sian - black background

Siân Phillips - fiddle

Siân Phillips - fiddle

Child Protection

Sian is has been a member of the Musicians' Union since the early 90s. The Union provides full Public Liability for both performance and teaching through the Union up to £10 million.


She follows the MU Guidelines for Instrumental Teachers or see below



She has an Enhanced CRB check and has recently passed NSPCC Child Protection Awareness in Music course





Taken from "Advice to teachers" - Musicians' Union


Teaching is often a major part of any musicians’ portfolio career. Instrumental teaching in schools has changed enormously with government initiatives such as Wider Opportunities - which entitles all Key Stage 2 children to learn a musical instrument in school - and the Music Manifesto reports. Instrumental teachers increasingly have to teach large groups and support classroom teachers in delivering elements of the National Curriculum.


The life of an instrumental teacher can be somewhat maligned. It is often an isolated profession, even if working for a music service, the pay and conditions are sometimes poor and the rooms where teaching is expected to take place can be inadequate. Instrumental teachers working with individual or small groups of pupils are also vulnerable to their actions being misinterpreted or even to malicious allegations.


Advice to teachers

Instrumental teachers working with individual or small groups of pupils may find themselves in vulnerable situations where their professional conduct is questioned. The following advice will hopefully avoid such situations.


Physical contact with pupils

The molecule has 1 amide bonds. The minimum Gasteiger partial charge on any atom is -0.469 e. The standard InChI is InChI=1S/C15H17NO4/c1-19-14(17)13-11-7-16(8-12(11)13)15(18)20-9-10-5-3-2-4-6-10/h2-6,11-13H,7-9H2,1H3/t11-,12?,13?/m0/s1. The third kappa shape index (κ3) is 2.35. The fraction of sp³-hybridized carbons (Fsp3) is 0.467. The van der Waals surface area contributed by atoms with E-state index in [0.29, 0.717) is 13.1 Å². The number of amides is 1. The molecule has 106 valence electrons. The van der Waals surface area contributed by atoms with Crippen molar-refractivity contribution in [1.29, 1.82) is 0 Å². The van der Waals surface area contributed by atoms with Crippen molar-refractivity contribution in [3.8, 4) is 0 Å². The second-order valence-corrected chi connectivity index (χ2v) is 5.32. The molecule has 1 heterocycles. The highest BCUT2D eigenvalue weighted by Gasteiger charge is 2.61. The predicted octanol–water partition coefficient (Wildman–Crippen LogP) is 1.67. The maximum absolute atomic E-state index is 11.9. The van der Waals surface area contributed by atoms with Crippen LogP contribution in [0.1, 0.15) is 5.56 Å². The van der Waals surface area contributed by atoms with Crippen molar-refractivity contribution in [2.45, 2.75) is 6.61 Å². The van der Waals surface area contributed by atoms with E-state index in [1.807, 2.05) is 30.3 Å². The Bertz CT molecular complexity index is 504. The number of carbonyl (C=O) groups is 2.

Any physical contact with pupils can be potentially subject to misinterpretation or even malicious allegations. The best advice for instrumental teachers is to avoid physical contact with their pupils altogether.


Telephone contact

Be aware of the issues when exchanging mobile phone numbers with your pupils. Texting, phoning, emailing, instant messaging with pupils for any other reason except to organise a lesson is to be avoided. Do not develop a social relationship with your pupil.


Appropriate language

Refrain from making unnecessary comments to and about pupils. Refrain from using insensitive or disparaging remarks which could be misinterpreted.


Child protection

If a pupil shares any information with you regarding bullying, abuse, personal problems or you suspect such problems, then you should report this to the school, parent/guardian or relevant authority at your earliest opportunity. You should not try and resolve the problem yourself.



Lifts in a teacher’s car should only be given with the express approval of the parent/guardian.


Violent or disruptive pupils

If a teacher feels their professional or personal safety is at risk, then inform a member of staff at the school. Teachers are authorised to use reasonable force to control or restrain pupils as clarified by the DfES circular 10/98.


Procedures and training

All teachers should have access to accepted policy within the school regarding Child Protection, Special Educational Needs and dealing with difficult pupils. Contact the Regional Office regarding training in these areas.


Be professional

Approach your teaching as a professional and remember you are the responsible adult. If an incident happens in the lesson report it immediately to the school or the parent/guardian. If any allegation is made against you then contact the Regional Office immediately for advice and support.